Armyworm Damage and Identification

Armyworms are a serious crop pest in tropical and subtropical regions. These hungry caterpillars can defoliate entire fields of crops before moving on in their search for more food, with devastating economic consequences.

What are armyworms?

Despite their name, armyworms are not worms at all; they’re actually caterpillars of moths from the family Noctuidae. Like many other types of caterpillars, armyworms can cause significant damage to plants. They mostly feed on leaves and turfgrass, but may also attack the stems of plants.

Armyworms are voracious eaters and, when present in large numbers, can consume enough foliage to destroy a whole field of crops. In rare cases, there may be so many armyworms in an area that their food supply is almost completely depleted. When this happens, the bugs will leave the area en masse in their search for more food, appearing to ‘march’ out of the crop.

How to identify armyworms

There are several species of armyworms found in the United States. Their larvae are typically 1.5 to 2 inches long, and look like caterpillars of other species. They vary in color and may be gray, green, yellow-green, greenish-brown, or black.

Armyworms also have white, cream, orange, or dark-brown stripes on their sides that run down the length of their abdomen. The head may also vary in color, but usually has a mottled appearance.

Fall armyworms (one of the most significant armyworm species in the United States) may be identified by the white, inverted, Y-shaped marking between their eyes.

How to tell armyworms apart from other types of pests

Armyworms look very similar to other types of caterpillar-like pests, so how can you tell them apart?

They key to correctly identifying armyworms is to look for the long, pale stripes on the sides of their abdomen. These are present in all armyworm species, but not in other types of larvae. Armyworms are also smooth and have no obvious hairs, which distinguishes them from caterpillar species with hairs or bristles. Armyworms also curl up tightly when disturbed, while other types of larvae may wiggle or try to escape.

Which plants are affected by armyworms?

Fall armyworms are notorious for feeding on turf grasses, but they are actually known to attack over 350 species of plants. In large numbers, they can cause major damage to maize, rice, sugarcane, barley, buckwheat, cotton, corn, sugar beet and wheat crops.

Keep in mind!

They may also feed on fruit crops such as apple, orange, grape, papaya, peach, and strawberry. Armyworms are also known to attack a number of flowering plants.

When present in large numbers, armyworms can destroy whole fields of crops by consuming the foliage of plants. When their population grows too large for the area to sustain it, they ‘march’ out of the fields in an army-like fashion as they look for new host plants.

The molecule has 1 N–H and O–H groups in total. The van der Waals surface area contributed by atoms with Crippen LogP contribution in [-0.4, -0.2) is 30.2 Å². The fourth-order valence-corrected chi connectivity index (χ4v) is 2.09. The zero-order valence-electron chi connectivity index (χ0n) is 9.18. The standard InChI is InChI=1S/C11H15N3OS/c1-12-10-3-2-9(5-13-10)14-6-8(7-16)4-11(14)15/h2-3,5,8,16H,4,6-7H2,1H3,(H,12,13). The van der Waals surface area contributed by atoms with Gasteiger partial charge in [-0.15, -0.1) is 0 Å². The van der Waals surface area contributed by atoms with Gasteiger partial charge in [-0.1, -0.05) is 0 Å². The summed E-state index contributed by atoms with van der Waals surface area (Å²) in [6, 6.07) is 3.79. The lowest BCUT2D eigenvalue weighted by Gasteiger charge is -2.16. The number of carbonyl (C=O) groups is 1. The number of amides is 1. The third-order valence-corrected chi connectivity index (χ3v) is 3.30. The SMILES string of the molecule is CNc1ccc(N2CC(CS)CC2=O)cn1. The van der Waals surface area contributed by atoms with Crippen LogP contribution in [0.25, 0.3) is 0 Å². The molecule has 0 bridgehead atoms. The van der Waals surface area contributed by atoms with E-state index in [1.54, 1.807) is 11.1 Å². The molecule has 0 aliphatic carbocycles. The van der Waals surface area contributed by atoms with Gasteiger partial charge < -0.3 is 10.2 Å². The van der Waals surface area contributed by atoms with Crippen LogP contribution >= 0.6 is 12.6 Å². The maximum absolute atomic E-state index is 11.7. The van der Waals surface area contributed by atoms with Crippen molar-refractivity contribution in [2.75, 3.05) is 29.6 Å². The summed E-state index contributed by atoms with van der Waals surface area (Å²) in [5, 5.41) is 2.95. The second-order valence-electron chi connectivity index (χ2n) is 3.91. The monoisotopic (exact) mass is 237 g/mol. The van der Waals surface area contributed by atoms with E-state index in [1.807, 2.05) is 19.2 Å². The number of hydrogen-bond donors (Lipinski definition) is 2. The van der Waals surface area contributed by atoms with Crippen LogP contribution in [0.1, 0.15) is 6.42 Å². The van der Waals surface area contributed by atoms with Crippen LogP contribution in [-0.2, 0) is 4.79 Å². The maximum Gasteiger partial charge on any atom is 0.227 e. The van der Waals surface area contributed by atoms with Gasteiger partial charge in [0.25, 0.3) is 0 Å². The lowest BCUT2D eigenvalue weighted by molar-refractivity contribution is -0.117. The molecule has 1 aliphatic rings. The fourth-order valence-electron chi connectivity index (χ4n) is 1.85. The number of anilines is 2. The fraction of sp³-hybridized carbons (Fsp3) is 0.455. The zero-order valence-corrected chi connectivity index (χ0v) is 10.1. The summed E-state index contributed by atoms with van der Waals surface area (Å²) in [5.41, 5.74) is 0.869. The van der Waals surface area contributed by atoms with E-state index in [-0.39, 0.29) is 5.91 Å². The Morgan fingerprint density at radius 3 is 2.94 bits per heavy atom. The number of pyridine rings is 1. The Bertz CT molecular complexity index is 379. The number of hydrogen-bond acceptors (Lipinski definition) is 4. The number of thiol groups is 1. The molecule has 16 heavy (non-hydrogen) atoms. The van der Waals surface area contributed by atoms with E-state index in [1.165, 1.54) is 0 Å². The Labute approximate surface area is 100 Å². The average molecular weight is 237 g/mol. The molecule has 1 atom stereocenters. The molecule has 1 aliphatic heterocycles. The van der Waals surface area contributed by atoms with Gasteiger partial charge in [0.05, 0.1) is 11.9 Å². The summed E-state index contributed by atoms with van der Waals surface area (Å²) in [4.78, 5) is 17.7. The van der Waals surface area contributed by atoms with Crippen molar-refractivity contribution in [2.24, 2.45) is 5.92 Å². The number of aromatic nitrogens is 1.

Damage caused by armyworms

Armyworms usually feed on the leaves of plants, causing holes in leaf tissue and giving the edges of leaves a tattered appearance. When attacking grass-like plants, these bugs tend to target the leaf whorl, where leaves radiate out from the stem of the plant. Armyworms can also tunnel into fruits and eat the buds and stems of plants, and larger bugs can even cut plants off completely at the base.

Where are armyworms most common?

Armyworms are found in many parts of the world, including North America. In the United States, armyworms are common in Eastern and Central regions, and are especially abundant East of the Rocky Mountains. They can’t survive the winter in cooler, northern climates, but are known to overwinter in southern Florida and southern Texas.

Are armyworms dangerous to humans or pets?

Armyworms can cause devastating economic damage, but they do not bite, sting, or transmit diseases. Therefore, they are not directly harmful to humans or animals. They are also unlikely to do any harm when swallowed, so don’t panic if you catch your dog eating a few.

How big of a problem are armyworms?

Armyworm invasions can be catastrophic to farmers, as large numbers of the larvae can consume entire fields of crops. These pests aren’t fussy eaters and, though they prefer grasses, will gobble up over 350 different plant species.

The extent of the armyworm problem varies depending on where you live. In the northern states of America, excessive armyworm damage is a rare occurrence, as the temperatures in these regions are usually too low for the larvae to thrive.

However, armyworms do very well in warmer climates and are a major problem in Southern states, where they do extensive damage to crops such as corn, rice, sorghum, and cotton.

The armyworm is also a big problem in other tropical and subtropical parts of the world. In Brazil, the eating habits of fall armyworms cost the country’s economy $600 million per year in management efforts.

In the last few years, armyworms have made their way to Africa as an invasive species. They have since spread to several countries in Western and Central regions of the continent and are wreaking havoc on crops.

Conclusion

Armyworms are caterpillars of several species of moths, and are a serious problem for farmers in tropical and subtropical regions. These major crop pests are known to feed on over 350 plant species from grasses to vegetables, fruits, cereals, and cotton. A large armyworm population can demolish the foliage of whole fields of crop plants, before ‘marching’ out en masse to look for new sources of food.

Although armyworms are present in several Central and Eastern States, they cannot overwinter in cooler, northern climates. They are more of a problem in southern Florida and southern Texas, where they thrive in the warm weather and can multiply rapidly.

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